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EPA reaches deal to clean coal ash spill

Energy company must pay to clear sludge in N.C., Va.

The Feb. 2 spill in the Dan River coated 70 miles of the waterway with toxic gray sludge.

Gerry Broom/Associated PRess/file

The Feb. 2 spill in the Dan River coated 70 miles of the waterway with toxic gray sludge.

RALEIGH, N.C. — Federal environmental officials said Thursday that they have reached a deal with Duke Energy to clean up its mess from a massive coal ash spill into the Dan River that coated 70 miles of the waterway in North Carolina and Virginia with toxic gray sludge.

The Environmental Protection Agency said it had finalized an enforceable agreement with the nation’s largest electricity company over the Feb. 2 spill, which was triggered when a pipe collapsed at Duke’s Dan River Steam Station.

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The EPA will oversee the cleanup in consultation with federal wildlife officials under provisions in the Superfund law. Duke will reimburse the federal government for its oversight costs, including those incurred in the emergency response to the spill.

“EPA will work with Duke Energy to ensure that cleanup at the site, and affected areas, is comprehensive based on sound scientific and ecological principles, complies with all federal and state environmental standards, and moves as quickly as possible,” said Heather McTeer Toney, the EPA’s regional administrator based in Atlanta.

The agreement makes no mention of any fines imposed against Duke, which has its headquarters in Charlotte. The EPA did not immediately respond to questions Thursday about whether any civil penalties could still be forthcoming.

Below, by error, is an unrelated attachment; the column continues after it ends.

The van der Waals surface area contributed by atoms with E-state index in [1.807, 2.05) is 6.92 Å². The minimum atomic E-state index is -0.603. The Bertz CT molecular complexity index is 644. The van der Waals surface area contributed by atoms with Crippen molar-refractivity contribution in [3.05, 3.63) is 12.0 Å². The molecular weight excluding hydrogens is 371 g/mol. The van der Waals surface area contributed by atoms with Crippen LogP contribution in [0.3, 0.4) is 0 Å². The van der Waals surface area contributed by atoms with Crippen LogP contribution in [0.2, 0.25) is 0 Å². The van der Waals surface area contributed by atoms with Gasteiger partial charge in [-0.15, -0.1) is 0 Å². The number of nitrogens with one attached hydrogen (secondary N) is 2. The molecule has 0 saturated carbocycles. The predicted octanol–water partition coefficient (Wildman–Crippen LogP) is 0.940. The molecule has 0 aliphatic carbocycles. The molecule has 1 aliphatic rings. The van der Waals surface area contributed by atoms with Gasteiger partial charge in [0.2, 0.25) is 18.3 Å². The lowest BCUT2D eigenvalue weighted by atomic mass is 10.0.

Duke did not immediately comment on the settlement.

Recent testing of water samples from the river show the level of contamination decreased quickly after the spill as the ash and the toxic heavy metals it contains sank to the bottom. Duke has already begun vacuuming out three large deposits of ash in the river, including a pocket that collected at the bottom of a dam in Danville, Va.

The byproduct left behind when coal is burned to generate electricity, the ash contains numerous toxic substances, including arsenic, selenium, chromium, thallium, mercury, and lead. Wildlife officials will be collecting tissue samples from fish in the Dan River to monitor whether the contamination works its way up the food chain. Public health officials in both states have advised residents not to eat fish caught downstream of the spill site.

“Conditions resulting from the coal ash release at the Dan River Steam Station present a substantial threat to public health or welfare and the environment if not properly managed,” the agency states in the agreement signed Thursday.

The agreement warns that any delay in the cleanup could cause serious problems.

“Actual or threatened releases of hazardous substances from this site, if not addressed by implementing the response action selected in this Action Memorandum, may present an imminent and substantial endangerment to the public health, welfare or the environment,” the agreement says.

The agreement does not appear to resolve a criminal investigation into the spill and the company’s close relationships with North Carolina politicians and regulators.

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